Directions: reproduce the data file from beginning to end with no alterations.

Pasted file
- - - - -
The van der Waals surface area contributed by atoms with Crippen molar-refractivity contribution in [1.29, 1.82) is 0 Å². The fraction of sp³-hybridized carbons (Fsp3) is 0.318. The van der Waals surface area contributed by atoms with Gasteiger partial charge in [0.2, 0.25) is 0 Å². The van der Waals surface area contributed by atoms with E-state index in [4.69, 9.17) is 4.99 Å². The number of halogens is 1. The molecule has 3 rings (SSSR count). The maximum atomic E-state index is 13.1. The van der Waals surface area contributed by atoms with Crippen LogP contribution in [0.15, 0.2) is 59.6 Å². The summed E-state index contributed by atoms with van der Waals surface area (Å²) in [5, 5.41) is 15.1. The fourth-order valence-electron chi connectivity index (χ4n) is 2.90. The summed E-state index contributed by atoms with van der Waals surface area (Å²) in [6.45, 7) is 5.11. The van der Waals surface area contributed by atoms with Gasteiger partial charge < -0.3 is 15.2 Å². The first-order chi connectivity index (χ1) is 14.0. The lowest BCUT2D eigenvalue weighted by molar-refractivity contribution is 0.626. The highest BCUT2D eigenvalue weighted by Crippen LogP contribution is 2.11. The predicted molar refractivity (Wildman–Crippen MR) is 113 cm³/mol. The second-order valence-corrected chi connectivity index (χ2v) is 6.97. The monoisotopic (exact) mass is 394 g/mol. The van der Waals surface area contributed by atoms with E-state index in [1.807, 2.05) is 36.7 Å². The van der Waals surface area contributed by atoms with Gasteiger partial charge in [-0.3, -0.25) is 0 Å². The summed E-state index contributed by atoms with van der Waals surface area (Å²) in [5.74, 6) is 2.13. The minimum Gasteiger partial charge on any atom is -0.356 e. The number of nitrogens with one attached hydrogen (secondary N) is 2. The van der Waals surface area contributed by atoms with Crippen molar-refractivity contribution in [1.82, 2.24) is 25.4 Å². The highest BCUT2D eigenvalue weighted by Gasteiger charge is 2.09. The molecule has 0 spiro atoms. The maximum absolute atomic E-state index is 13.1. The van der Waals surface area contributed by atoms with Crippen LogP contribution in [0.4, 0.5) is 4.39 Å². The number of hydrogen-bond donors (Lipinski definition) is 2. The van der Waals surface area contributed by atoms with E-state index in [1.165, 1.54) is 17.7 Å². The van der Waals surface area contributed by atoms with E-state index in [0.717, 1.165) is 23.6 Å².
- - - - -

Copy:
The van der Waals surface area contributed by atoms with Crippen molar-refractivity contribution in [1.29, 1.82) is 0 Å². The fraction of sp³-hybridized carbons (Fsp3) is 0.318. The van der Waals surface area contributed by atoms with Gasteiger partial charge in [0.2, 0.25) is 0 Å². The van der Waals surface area contributed by atoms with E-state index in [4.69, 9.17) is 4.99 Å². The number of halogens is 1. The molecule has 3 rings (SSSR count). The maximum atomic E-state index is 13.1. The van der Waals surface area contributed by atoms with Crippen LogP contribution in [0.15, 0.2) is 59.6 Å². The summed E-state index contributed by atoms with van der Waals surface area (Å²) in [5, 5.41) is 15.1. The fourth-order valence-electron chi connectivity index (χ4n) is 2.90. The summed E-state index contributed by atoms with van der Waals surface area (Å²) in [6.45, 7) is 5.11. The van der Waals surface area contributed by atoms with Gasteiger partial charge < -0.3 is 15.2 Å². The first-order chi connectivity index (χ1) is 14.0. The lowest BCUT2D eigenvalue weighted by molar-refractivity contribution is 0.626. The highest BCUT2D eigenvalue weighted by Crippen LogP contribution is 2.11. The predicted molar refractivity (Wildman–Crippen MR) is 113 cm³/mol. The second-order valence-corrected chi connectivity index (χ2v) is 6.97. The monoisotopic (exact) mass is 394 g/mol. The van der Waals surface area contributed by atoms with E-state index in [1.807, 2.05) is 36.7 Å². The van der Waals surface area contributed by atoms with Gasteiger partial charge in [-0.3, -0.25) is 0 Å². The summed E-state index contributed by atoms with van der Waals surface area (Å²) in [5.74, 6) is 2.13. The minimum Gasteiger partial charge on any atom is -0.356 e. The number of nitrogens with one attached hydrogen (secondary N) is 2. The van der Waals surface area contributed by atoms with Crippen molar-refractivity contribution in [1.82, 2.24) is 25.4 Å². The highest BCUT2D eigenvalue weighted by Gasteiger charge is 2.09. The molecule has 0 spiro atoms. The maximum absolute atomic E-state index is 13.1. The van der Waals surface area contributed by atoms with Crippen LogP contribution in [0.4, 0.5) is 4.39 Å². The number of hydrogen-bond donors (Lipinski definition) is 2. The van der Waals surface area contributed by atoms with E-state index in [1.165, 1.54) is 17.7 Å². The van der Waals surface area contributed by atoms with E-state index in [0.717, 1.165) is 23.6 Å².